We all make bad decisions. Sometimes we are unlucky, and sometimes we make honest mistakes. But bad decisions are also frequently the result of bad thinking — choices that are impulsive, poorly thought out, or based on misinformation. Quite often, we are victims of our own cognitive biases, which can serve as self-reinforcing spirals of mistaken ideas disengaged from reality. Many of these are preventable – if we can teach ourselves to think more rationally!
I’ve long been interested in the challenge of being rational for its own sake, as the path to truth. Exploring that path has, as I’ve discussed in my longer essays (see: publications), revealed the deep shortcomings in our ability to know the truth. Yet being rational is also valuable instrumentally in helping us make better, more successful choices in life. Nassim Taleb actually equates rationality with being successful – a somewhat limiting idea that I recently critiqued in Why Nassim Taleb is Wrong.
I’ve also concluded (see: On Rationality) that no one can actually ever achieve perfect rationality. We are, after all, only human. Yet rationality is a worthy goal. And I’ve argued that we can get better by following four principles, what I call Rational Meta-Principles:
- Humility – Recognize the possibility that any given claim (including your own) may be wrong.
- Reflection – Be aware of the potential biases of those making a given claim (including your own).
- Openness – Be open to possibilities. Weakly supported claims may be true, while strongly supported claims may be false.
- Intention – Try to understand the motivations at work (including your own) and how that may influence a claim.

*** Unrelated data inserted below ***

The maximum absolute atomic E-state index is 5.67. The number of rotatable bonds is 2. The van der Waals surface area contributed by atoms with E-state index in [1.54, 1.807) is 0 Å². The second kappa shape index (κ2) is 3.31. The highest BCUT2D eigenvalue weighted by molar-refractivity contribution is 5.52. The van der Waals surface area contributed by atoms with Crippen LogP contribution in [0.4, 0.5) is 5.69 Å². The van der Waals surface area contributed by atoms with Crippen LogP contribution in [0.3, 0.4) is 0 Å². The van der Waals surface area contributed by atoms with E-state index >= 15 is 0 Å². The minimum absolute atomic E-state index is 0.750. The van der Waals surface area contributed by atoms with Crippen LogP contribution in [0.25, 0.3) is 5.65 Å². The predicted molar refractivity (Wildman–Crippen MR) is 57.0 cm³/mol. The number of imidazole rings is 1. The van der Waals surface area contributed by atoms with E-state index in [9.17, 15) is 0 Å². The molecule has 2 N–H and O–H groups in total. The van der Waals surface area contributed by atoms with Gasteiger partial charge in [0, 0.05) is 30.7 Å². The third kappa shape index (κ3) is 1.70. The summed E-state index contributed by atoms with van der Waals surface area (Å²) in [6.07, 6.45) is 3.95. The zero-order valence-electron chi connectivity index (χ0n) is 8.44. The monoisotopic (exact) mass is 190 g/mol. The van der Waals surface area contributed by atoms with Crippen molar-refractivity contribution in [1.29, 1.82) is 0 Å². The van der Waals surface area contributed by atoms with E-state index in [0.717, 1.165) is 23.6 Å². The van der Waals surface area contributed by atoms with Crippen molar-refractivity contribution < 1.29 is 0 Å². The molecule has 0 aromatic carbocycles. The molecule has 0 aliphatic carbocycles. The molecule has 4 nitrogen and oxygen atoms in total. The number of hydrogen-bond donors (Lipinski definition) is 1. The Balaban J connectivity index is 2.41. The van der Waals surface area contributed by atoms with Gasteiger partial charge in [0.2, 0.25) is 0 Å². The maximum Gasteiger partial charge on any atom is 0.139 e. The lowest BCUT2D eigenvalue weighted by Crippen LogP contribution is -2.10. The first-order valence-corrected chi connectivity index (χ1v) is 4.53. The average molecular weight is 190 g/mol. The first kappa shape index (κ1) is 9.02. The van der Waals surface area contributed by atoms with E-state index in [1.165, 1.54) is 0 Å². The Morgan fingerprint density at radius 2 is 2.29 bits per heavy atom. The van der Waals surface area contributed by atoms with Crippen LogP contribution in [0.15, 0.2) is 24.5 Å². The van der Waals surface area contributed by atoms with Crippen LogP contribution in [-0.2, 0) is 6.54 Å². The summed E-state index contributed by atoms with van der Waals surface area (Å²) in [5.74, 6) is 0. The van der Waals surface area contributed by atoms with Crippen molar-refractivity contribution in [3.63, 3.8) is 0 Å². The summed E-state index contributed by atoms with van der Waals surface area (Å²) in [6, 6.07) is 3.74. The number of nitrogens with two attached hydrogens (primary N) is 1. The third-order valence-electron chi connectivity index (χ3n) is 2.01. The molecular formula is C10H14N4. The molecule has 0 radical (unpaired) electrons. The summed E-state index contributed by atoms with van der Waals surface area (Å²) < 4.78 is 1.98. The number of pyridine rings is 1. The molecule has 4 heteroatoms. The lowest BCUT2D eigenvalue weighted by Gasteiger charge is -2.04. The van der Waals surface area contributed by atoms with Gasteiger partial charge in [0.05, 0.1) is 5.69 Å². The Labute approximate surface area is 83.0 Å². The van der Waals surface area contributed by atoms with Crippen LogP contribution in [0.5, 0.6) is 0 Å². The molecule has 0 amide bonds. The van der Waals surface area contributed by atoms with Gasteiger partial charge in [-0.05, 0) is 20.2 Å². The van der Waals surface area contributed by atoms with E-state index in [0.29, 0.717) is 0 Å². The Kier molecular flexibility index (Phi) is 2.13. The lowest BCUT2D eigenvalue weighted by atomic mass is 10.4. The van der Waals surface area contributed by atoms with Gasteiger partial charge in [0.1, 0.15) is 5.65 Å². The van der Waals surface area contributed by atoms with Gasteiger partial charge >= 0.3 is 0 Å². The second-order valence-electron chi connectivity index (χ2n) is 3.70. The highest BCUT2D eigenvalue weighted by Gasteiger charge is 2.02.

One of my readers, Simon Saval, an investor and self-proclaimed science geek in LA, recently shared a link to his Survival Guide on Cognitive Bias, which provides a helpful set of recommendations on how to avoid some of the pitfalls of making irrational or ill-advised decisions. I found it a quick and helpful read that fits nicely with my own more philosophical recommendations on how to be rational. Simon illustrates the top ten forms of cognitive bias that interfere with good decision-making, and offers simple tips to avoid them:
- Ambiguity Effect (avoiding uncertainty) – fill in the gaps in your information.
- Availability Heuristic (emotional tilt) – focus on the facts, not the anxiety.
- Bandwagon Effect (what lemmings do) – step back and reassess.
- Bias Blind Spot (the plank in one’s eye) – be honest with yourself.
- Confirmation Bias (hearing what we want to hear) – find arguments on both sides.
- Declinism Bias (everything’s going bad) – defend against nostalgia with data.
- Ostrich Effect (head in the sand) – look hard at the elephant in the room.
- Outcome Bias (it worked last time) – double-check the odds.
- Stereotyping (our first impressions) – recheck the conclusions that you jump to.
- Survivorship Bias (seeing only the victories) – consider all those who tried and failed.
In our increasingly frenetic and distracted world, choosing among the multiplicity of available options and alternatives can be tough. This also applies to the judgments and choices we make about politics, people and relationships — decisions with deep emotional content and significant consequences can be particularly challenging. If we take a few minutes to evaluate our potential cognitive biases before we make such judgments and choices, we increase the chances that they will have better outcomes. Rather than spiraling down in what can become a series of bad decisions based on biased, mistaken reasoning, we can reverse the spiral and make progress towards better judgments, better decisions and a better life.
Making good decisions can be tough. Thinking about our biases can make them better!